Your relationship should be your own.

You challenge us in ways he never did.
Your defiant. Outright sassy.
Because you are only two, it mostly amuses us.
But we’re ever vigilant, it won’t always be funny.

You refuse to eat vegetables. ANY vegetables.
Except for salsa. How odd.
You do, however, love all things sweet. Your favourite word is “Treat.”
Your voice bounces about the walls as you ask, then demand, and practically beg.

You have a little round belly and chubby, short legs that don’t seem to ever want to stop.
You run naked around the house, squealing “naked man!”

Your skin is as soft as velvet,
I kiss and kiss and kiss your cheeks.
Savour the exquisiteness of your hand, caressing it in my own.

It’s not his birthday. I’m enjoying his twoness so much that I wanted to capture it here so I don’t forget.


Two. Such a little word. Such a young age. And yet, so much change.

You’ve grown in two years from 7 lbs, 10 oz, to 28 lbs. Your head, which was once so tiny and bald, is now full of wispy, blond sweetness that smells of love itself. You’ve kept the most incredible blue eyes; they mirror your father’s.

Already your legs grow long and lean, even though your tummy is full and round like a baby’s. Your skin is still soft and delicate. It ignites my own when you touch me, or caress my cheek. It’s the same with both you and your brother—since birth, your touch has felt like an electric current that connects us in a primal way.

In your first year, you were calm and cool and weren’t one to show a lot of emotion. It was an effort to entice a smile. We worried a bit, and wondered why you were so neutral. This year you put those worries to rest and truly blossomed. You smile freely, and often. When you do, your face brightens and animates in a way that takes my breath away. But it’s more than just a smile; you’ve become so expressive and freely demonstrate so many thoughts and emotions. This is such a dramatic change from when you were just a little baby and the depth of it has caught us by surprise.

You have a fierce temperament, are strong-willed, and very self-aware. You know what you want, and you make sure everyone else knows it too, particularly your older brother. I hope you keep this quality, it will strengthen and propel you throughout your life.

You are ripe with cunning and intelligence. A scary combination, one we expect will challenge us in the years to come. You know what you should and shouldn’t be doing and freely flaunt that you know, but are quite content to ignore us.

And the words! My goodness, your language is exploding. Big words. Intelligent words. It’s a spectacular thing to experience.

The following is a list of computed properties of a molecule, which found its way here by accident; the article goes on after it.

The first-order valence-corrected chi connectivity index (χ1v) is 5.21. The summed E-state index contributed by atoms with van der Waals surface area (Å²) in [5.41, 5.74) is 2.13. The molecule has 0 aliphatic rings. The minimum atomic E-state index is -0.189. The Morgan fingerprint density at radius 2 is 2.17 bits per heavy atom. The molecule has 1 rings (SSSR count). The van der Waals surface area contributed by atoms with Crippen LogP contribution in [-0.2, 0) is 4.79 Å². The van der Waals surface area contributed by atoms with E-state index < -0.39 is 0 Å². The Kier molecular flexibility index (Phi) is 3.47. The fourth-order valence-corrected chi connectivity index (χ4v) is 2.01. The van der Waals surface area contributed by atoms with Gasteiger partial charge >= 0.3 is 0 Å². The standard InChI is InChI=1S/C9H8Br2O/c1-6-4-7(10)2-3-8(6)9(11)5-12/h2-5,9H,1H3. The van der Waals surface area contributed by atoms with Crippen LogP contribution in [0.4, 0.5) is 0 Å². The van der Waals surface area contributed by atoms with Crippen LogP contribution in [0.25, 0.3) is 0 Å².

You have a passion for all things hockey. This is no exaggeration, and we find it endlessly entertaining. Just this morning, when we were out celebrating at breakfast, you spotted a television from far across the restaurant and hollered out “hockey!” Hockey is your heart, but you are quite drawn to all sport. You are a physical little boy, and there are days when this quality takes my breath away – literally and figuratively.

You are a force in our lives and yet, you are kind, loving and polite. Every day I thank God for you, and count my blessings that are part of our family. You keep us laughing, and loving. We adore you.

Happy 2nd birthday sweet boy.

With love, Mom.

His own way

My oldest son looks so much like his father, but his personality is a twin of mine. To any who doubt the substance of a zodiac sign, I would argue that there is at least some merit. You see, we share a birthday. We are both cancer, born June 24. Those born under this water sign, ruled by the moon are said to  are loving and emotional, tenacious and strong-willed, nurturing and sensitive, indecisive, moody and intuitive.


There is no doubt—he’s an emotional, strong-feeling child. He’s also sweet, sensitive, gentle and kind. He has intense mood swings that can be fierce and volatile, and then just as quickly spill with happiness. He plays hard, and cries hard. He’s just like his mother, intense.

And I’m finding it challenging.

As much as he is like me, he is not me. Because I see so much of myself in him I feel compelled to care for him just how I would like to be nurtured. I over-mother, play comfortably to his sensitivities, fuelling and validating his emotional side. It causes struggle between us, and between him and his father. I recognize that an emotional child, whether boy or girl, presents unique challenges. And while our particular struggle has less to do with raising a boy, and everything to do with inspiring confidence and comfort with his emotional side, I fear I’m not doing a very good job of it. I worry about him every day. I see him taking his first tentative steps forward in school and with friends of his own and I want to provide a safe place to land, I want to ensure that his every experience is positive and without strife.

It’s impractical and unhealthy. I’m living vicariously through him, trying to correct the heartache of my past through how I parent him. I’m protecting him from my hurts, instead of letting him live and learn in his own way.


The painful truth is that I don’t know how else to do it. I see myself in him. I identify with his challenges. I want to inspire his sensitivities so that they stay with him and become a part of the man he will be, making him tender and kind and loving. At the same time, I’m struggling to be firm, to recognize that he is a boy, naturally testing his boundaries, challenging me and his father, but playing to my inconsistencies. He needs boundaries, physical and emotional. He needs to learn what’s acceptable and what’s simply indulgent and inappropriate.